As a retired professional engineer with more than 40 years of experience in construction management for large federal projects, I was struck by the fact that the April 12 Metro article “Md. tolls plan may destroy 34 homes” focused on the wrong issues. Though demolishing homes is important, there are bigger problems with this huge, for-profit construction and 50-year concession project.

There is no free lunch. Marylanders would pay the bill. Maryland Gov. Larry Hogan (R) would shift the $9 billion to $11 billion bill to drivers, who would pay high tolls or suffer painful congestion. This project has not been submitted to the Maryland legislature for approval — Marylanders will effectively be “taxed” without representation. Work on Interstate 270 from Interstate 370 north to Frederick would not start until the other work was finished and enough toll revenue was collected to pay for the construction farther north. Commuters going to Germantown, Clarksburg, Urbana and Frederick would be essentially ignored, and the I-270 choke points would remain for many years.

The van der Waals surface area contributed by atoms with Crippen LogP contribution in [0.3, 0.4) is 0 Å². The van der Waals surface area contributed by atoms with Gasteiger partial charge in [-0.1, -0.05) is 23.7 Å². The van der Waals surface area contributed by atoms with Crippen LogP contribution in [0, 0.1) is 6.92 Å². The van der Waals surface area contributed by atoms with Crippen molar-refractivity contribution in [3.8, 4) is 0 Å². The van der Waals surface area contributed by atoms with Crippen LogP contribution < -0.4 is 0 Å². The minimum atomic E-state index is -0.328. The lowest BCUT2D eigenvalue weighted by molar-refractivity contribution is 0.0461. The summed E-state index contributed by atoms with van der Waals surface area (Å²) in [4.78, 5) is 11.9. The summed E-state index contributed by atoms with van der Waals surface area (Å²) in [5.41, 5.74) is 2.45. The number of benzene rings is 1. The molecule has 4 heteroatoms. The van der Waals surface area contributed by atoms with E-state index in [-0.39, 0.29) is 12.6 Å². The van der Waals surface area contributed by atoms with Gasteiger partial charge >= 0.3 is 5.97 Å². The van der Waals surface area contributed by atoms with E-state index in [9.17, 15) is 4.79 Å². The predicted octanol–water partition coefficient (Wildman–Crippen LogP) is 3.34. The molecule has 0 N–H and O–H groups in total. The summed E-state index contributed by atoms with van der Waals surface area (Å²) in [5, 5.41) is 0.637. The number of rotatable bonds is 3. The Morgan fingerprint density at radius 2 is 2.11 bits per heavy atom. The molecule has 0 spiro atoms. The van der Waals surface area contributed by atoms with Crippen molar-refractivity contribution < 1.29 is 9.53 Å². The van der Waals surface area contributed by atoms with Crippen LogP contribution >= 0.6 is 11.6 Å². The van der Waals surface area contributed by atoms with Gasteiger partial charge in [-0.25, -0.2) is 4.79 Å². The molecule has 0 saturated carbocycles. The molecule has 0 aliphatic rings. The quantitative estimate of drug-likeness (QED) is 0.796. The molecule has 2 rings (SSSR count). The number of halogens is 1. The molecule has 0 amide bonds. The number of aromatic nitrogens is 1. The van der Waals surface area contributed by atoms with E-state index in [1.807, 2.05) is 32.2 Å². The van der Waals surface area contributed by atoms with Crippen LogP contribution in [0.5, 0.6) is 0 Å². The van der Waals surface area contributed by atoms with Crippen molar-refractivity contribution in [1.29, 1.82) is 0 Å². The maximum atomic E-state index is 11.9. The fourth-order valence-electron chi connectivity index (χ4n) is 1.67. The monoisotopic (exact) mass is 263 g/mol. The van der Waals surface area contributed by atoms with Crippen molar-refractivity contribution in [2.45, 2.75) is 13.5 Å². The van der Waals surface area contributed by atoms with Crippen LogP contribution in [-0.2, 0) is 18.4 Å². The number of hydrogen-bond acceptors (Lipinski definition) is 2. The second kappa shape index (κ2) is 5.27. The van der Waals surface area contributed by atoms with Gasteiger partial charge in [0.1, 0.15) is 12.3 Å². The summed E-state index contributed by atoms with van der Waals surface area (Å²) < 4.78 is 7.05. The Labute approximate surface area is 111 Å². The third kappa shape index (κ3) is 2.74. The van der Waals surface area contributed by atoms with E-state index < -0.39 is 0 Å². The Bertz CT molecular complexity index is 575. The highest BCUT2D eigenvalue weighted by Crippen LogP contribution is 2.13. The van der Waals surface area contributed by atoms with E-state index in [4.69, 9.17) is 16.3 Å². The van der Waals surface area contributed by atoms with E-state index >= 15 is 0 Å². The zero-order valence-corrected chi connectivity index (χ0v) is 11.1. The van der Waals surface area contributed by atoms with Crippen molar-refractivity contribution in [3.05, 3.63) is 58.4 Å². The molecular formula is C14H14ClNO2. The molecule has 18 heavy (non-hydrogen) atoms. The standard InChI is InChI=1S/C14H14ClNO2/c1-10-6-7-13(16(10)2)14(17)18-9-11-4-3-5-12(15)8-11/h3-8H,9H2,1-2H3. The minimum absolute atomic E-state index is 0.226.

The effect of more traffic on an expanded Capital Beltway on the already jam-packed north-south roads leading into Bethesda, Chevy Chase, Silver Spring and Northwest D.C. is not addressed in this project. Traffic nightmares in these neighborhoods would get only worse.

Marylanders need the state to take a harder look at other options, including light rail, extending Metro, bus rapid transit and all-day MARC trains that could be implemented to ease traffic sooner and cost less.

Jim Bartlett, Bethesda

The expansion of Interstates 495 and 270 probably would result in the destruction of houses and businesses and disrupt other homes and schools by reducing the size of their land and increasing the noise level. This is the worst way to solve the issue of traffic jams on those roads. Besides being an old-fashioned solution, it is only temporary and will require new extensions in the future, which means accelerating the deterioration of the urban environment. The only right solution is to use the vast resources needed for such an undertaking on another, more intelligent alternative: investing in the development of mass transportation in a way that makes it attractive to those who today use their cars.

Marcello Averbug, Potomac